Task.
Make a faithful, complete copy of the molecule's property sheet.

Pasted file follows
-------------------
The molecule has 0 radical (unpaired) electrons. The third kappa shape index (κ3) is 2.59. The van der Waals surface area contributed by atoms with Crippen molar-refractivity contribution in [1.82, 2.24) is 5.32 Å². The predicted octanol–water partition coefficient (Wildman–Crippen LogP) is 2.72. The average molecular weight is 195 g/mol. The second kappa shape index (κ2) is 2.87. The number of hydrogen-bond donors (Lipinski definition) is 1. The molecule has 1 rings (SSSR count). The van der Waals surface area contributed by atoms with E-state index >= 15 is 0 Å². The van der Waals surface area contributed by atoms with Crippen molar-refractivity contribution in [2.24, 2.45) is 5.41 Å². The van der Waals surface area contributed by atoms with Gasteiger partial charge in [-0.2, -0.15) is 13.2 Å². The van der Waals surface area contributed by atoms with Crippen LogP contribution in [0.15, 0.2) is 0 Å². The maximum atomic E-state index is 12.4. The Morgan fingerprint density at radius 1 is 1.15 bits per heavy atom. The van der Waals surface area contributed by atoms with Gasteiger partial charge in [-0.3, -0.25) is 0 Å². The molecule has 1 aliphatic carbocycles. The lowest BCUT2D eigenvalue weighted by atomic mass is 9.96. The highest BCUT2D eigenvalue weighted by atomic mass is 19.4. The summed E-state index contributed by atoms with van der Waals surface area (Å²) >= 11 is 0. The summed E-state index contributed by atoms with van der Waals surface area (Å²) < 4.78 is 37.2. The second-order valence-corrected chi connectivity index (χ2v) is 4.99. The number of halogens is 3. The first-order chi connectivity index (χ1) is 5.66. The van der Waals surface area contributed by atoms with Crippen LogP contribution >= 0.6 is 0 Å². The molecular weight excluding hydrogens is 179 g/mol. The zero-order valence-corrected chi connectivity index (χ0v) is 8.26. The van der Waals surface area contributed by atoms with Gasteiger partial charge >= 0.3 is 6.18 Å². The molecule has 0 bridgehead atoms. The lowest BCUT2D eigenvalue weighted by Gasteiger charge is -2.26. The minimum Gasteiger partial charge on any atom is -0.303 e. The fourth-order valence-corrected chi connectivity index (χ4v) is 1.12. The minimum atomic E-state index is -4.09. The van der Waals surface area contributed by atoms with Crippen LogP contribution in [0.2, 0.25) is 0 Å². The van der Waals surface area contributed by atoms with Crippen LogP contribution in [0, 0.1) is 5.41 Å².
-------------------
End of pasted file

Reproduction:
The molecule has 0 radical (unpaired) electrons. The third kappa shape index (κ3) is 2.59. The van der Waals surface area contributed by atoms with Crippen molar-refractivity contribution in [1.82, 2.24) is 5.32 Å². The predicted octanol–water partition coefficient (Wildman–Crippen LogP) is 2.72. The average molecular weight is 195 g/mol. The second kappa shape index (κ2) is 2.87. The number of hydrogen-bond donors (Lipinski definition) is 1. The molecule has 1 rings (SSSR count). The van der Waals surface area contributed by atoms with E-state index >= 15 is 0 Å². The van der Waals surface area contributed by atoms with Crippen molar-refractivity contribution in [2.24, 2.45) is 5.41 Å². The van der Waals surface area contributed by atoms with Gasteiger partial charge in [-0.2, -0.15) is 13.2 Å². The van der Waals surface area contributed by atoms with Crippen LogP contribution in [0.15, 0.2) is 0 Å². The maximum atomic E-state index is 12.4. The Morgan fingerprint density at radius 1 is 1.15 bits per heavy atom. The van der Waals surface area contributed by atoms with Gasteiger partial charge in [-0.3, -0.25) is 0 Å². The molecule has 1 aliphatic carbocycles. The lowest BCUT2D eigenvalue weighted by atomic mass is 9.96. The highest BCUT2D eigenvalue weighted by atomic mass is 19.4. The summed E-state index contributed by atoms with van der Waals surface area (Å²) >= 11 is 0. The summed E-state index contributed by atoms with van der Waals surface area (Å²) < 4.78 is 37.2. The second-order valence-corrected chi connectivity index (χ2v) is 4.99. The number of halogens is 3. The first-order chi connectivity index (χ1) is 5.66. The van der Waals surface area contributed by atoms with Crippen LogP contribution >= 0.6 is 0 Å². The molecular weight excluding hydrogens is 179 g/mol. The zero-order valence-corrected chi connectivity index (χ0v) is 8.26. The van der Waals surface area contributed by atoms with Gasteiger partial charge >= 0.3 is 6.18 Å². The molecule has 0 bridgehead atoms. The lowest BCUT2D eigenvalue weighted by Gasteiger charge is -2.26. The minimum Gasteiger partial charge on any atom is -0.303 e. The fourth-order valence-corrected chi connectivity index (χ4v) is 1.12. The minimum atomic E-state index is -4.09. The van der Waals surface area contributed by atoms with Crippen LogP contribution in [0.2, 0.25) is 0 Å². The van der Waals surface area contributed by atoms with Crippen LogP contribution in [0, 0.1) is 5.41 Å².